Thursday, September 07, 2006

Is Allstate a criminal enterprise?

Is there one remaining state or federal officials who is neither corrupt nor a vain careerist, one who is prepared to start treating the insurance industry for what is has become: a criminal, racketeering enterprise?

The definition of racketeering under the RICO statute is this:

(1) "racketeering activity" means (A) any act or threat involving murder, kidnapping, gambling, arson, robbery, bribery, extortion, dealing in obscene matter, or dealing in a controlled substance or listed chemical (as defined in section 102 of the Controlled Substances Act), which is chargeable under State law and punishable by imprisonment for more than one year..." (emphasis mine)
If Allstate's announcement that owners must buy inflated cost car insurance from the company or have their homeowners insurance cancelled is not extortion, I don't know what is. I think the fact that Allstate's motivation is to try to cancel homeowners contrary to state law (in effect, using extortion as a means to circumvent state law) ought to be considered as well, to help demonstrate how the industry has devolved into a criminal enterprise.

Can it be done? It would be a long shot. However, the mere threat having people in high places discuss a criminal (or better yet RICO) investigation would be sufficient to tank their stock. Even before a willing fed could be found, which might require a change of control of the White House, there's no reason (excepting incompetence and cowardice) that our own attorney general couldn't impanel a grand jury, and impound every piece of paper and computer in every Allstate agent's office in the state just to get the ball rolling.

I think that might begin to get the attention of the rest of the nation, and possibly lead to the sort of massive aid New Yorkers received after 9-11 for fear they would take out the airline and insurance industry with lawsuits.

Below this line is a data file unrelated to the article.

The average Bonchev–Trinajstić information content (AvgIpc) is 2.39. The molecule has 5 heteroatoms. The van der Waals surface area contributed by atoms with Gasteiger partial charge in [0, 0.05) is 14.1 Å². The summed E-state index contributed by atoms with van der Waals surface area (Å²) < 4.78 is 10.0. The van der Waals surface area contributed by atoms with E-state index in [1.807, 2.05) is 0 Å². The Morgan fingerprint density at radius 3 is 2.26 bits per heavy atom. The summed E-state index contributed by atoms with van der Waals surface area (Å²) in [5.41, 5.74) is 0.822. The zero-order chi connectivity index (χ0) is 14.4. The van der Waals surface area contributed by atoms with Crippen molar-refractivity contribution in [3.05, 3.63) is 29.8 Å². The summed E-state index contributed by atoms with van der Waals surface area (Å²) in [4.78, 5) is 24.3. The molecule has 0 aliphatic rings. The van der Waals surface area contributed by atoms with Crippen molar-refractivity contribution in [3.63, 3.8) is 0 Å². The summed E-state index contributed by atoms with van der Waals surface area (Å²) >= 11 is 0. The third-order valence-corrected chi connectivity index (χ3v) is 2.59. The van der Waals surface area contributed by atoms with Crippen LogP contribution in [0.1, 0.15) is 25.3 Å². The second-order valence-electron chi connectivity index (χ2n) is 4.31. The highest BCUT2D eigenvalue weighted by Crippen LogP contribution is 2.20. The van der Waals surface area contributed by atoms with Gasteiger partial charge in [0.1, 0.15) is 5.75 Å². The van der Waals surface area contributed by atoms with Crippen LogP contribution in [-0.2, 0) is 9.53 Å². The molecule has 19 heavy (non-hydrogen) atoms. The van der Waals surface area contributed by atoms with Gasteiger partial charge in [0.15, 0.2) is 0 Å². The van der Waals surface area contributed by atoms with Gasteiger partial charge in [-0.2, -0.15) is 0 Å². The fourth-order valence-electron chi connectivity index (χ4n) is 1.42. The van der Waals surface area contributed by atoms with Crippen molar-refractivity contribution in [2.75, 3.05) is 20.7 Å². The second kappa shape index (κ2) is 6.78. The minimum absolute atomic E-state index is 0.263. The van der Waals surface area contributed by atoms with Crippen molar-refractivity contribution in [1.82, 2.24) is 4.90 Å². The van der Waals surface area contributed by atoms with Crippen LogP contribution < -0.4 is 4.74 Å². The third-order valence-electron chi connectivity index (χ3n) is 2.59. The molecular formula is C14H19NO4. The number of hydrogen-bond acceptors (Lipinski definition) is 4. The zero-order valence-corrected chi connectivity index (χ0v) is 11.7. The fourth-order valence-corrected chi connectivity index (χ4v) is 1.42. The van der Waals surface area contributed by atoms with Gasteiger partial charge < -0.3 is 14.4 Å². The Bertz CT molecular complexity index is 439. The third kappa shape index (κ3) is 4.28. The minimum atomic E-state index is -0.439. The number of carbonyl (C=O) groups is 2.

Official Louisiana needs to begin to act in ways that fundamentally threaten the financial integrity of the insurance industry, to force the federal government's hand in the same way the victims of 9-11 (or their attorneys) did, so the government is forced to start paying the compensation Louisianaians deserve.

Allstate and their fellow conspirators in the insurance rackets aren't pussy footing around. They are out to destroy us. I think its time to reciprocate in kind.



Comments:
It would be up to the feds to charge Allstate or another insurer with a RICO violation. That's unlikely although I can imagine Jim Letten being tempted, the final call would be made in Washington. A civil RICO case, while still unlikely, could be an outside possibility because it could be filed by a citizen injured by an insurer. It would be a hard case to prove.

I just had a flashback to my 1L criminal law class with Oliver Houck. We spent 5 days on RICO. I felt like Edward G Robinson afterwards. "Is this the death of Little Rico?"
 
All true, but the ultimate purpose is to force the federal's hand to begin to pay something approaching real compensation. Even a state grand jury, if it started impounding all of the papers and comptuers of Allstate agents and subpoenaing Allstate principals, could send a shiver through the stock market and force the federals to look at the sort of compensation we deserve. I don't think that a RICO prosecution is likely in our lifetime, but the threat could be profoundly useful.
 
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